The Dow flirted with the 12,000 mark after discount retailers posted soft October sales and Wal-Mart warned about November sales
Stocks finished modestly lower Thursday, as the Dow posted its fifth straight daily decline amid lackluster economic data and a retail heavyweight's flat November sales forecast. Traders were also looking ahead to Friday's nonfarm payrolls figures, says Standard & Poor's Equity Research.
On Thursday, the Dow Jones industrial average fell 12.48 points, or 0.1%, to 12,018.54. The broader Standard & Poor's 500 index slipped 0.47 points, or 0.03%, to 1,367.34. The tech-heavy Nasdaq composite edged down 0.33 points, or 0.01%, to 2,334.02.
NYSE breadth was slightly negative, with 18 issues declining for every 15 advancing. Nasdaq breadth was 18-13 negative.
Investors were weighing disappointing economic reports Thursday. Nonfarm productivity growth was flat in the third quarter, from a downwardly revised 1.2% in the second quarter. Unit labor costs rose 3.8%, though that's down from an upwardly revised 5.4% second-quarter gain.
The productivity report could trouble Federal Reserve policymakers, some analysts say. "Some commentators and Fed officials have tried to explain away sharply higher unit labor costs as the result of one-time factors such as stock option expensing at the start of the year," says John Ryding, chief U.S. economist at Bear Stearns. "Sustained, elevated unit labor cost increases (unit labor costs have risen at a 6.0% annualized rate this year) might make it difficult to argue that there is not a more persistent factor at work."
Meanwhile, jobless claims climbed 18,000 to 327,000 in the week ended Oct. 28, from an upwardly revised 309,000 the week before. Factory orders rose 2.1% in September, below expectations.
Highlighting Friday's docket is a report on October nonfarm payrolls. Also on tap is the October reading of the Institute for Supply Management's non-manufacturing index.
On the company side, retailers were posting mixed sales results for October. Discount retailers Costco (COST) and Target (TGT) were among companies missing analyst estimates, while rival Wal-Mart (WMT) warned it expects flat November sales. The disappointing numbers raise worries about the holiday season, says S&P.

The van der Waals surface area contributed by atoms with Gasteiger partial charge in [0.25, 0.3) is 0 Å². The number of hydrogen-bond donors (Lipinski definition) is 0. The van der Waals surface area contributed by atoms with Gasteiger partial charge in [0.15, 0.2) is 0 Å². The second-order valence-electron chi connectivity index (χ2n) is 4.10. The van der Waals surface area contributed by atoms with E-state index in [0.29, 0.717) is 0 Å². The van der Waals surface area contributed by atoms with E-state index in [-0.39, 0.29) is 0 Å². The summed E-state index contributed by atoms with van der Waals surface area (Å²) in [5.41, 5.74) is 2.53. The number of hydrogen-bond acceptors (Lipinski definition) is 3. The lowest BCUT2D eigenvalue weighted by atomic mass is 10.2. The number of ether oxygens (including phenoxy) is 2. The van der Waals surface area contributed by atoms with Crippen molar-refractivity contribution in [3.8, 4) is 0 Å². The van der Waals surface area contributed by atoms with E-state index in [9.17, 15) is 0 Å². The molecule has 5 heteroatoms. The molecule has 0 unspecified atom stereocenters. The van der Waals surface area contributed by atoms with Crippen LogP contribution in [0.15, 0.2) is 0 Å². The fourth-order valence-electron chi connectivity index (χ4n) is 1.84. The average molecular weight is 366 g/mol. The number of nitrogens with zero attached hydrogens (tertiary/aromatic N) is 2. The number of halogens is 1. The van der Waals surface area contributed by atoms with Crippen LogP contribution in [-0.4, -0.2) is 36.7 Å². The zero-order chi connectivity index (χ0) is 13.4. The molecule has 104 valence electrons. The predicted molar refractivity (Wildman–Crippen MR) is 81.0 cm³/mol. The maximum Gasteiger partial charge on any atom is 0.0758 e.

Department stores posted stronger October sales. Retailers beating expectations included Federated (FD) and J.C. Penney (JCP).
In earnings news, International Paper (IP) was lower after the company reported a drop in third-quarter profit.
Broadcaster CBS (CBS) posted a sharply lower third-quarter profit but a 26% jump in operating earnings.
Elsewhere, Microsoft (MSFT) was reportedly entering into an agreement with Novell (NOVL) that would allow Linux software to work with Microsoft's Windows software.
In analyst calls, Intel (INTC) was lower after Merrill Lynch downgraded shares of the chipmaker from buy to neutral.
Computer maker Dell (DELL) was higher after Goldman Sachs raised its rating on the stock from sell to neutral.
In the energy markets, December West Texas Intermediate crude futures fell 83 cents to $57.88 a barrel amid warm weather forecasts and Kuwait's caution on production cuts.
European markets finished lower. In London, the FTSE-100 index edged down 0.3 points, or less than 0.01%, to 6,149.3. Germany's DAX index slid 68.57 points, or 1.09%, to 6,223.33. In Paris, the CAC 40 index dropped 60.79 points, or 1.13%, to 5,310.07.
Asian markets ended mixed. In Japan, the Nikkei 225 index lost 25.24 points, or 0.15%, to 16,350.02. In Hong Kong, the Hang Seng index rallied 261.13 points, or 1.42%, to 18,714.78. Korea's Kospi index gained 9.38 points, or 0.68%, to 1,383.73.
Treasury yields rebounded after the soft productivity data and gain in unit labor costs. The 10-year note fell in price to 102-06/32 for a yield of 4.6%, while the 30-year bond dropped to 96-19/32 for a yield of 4.71%.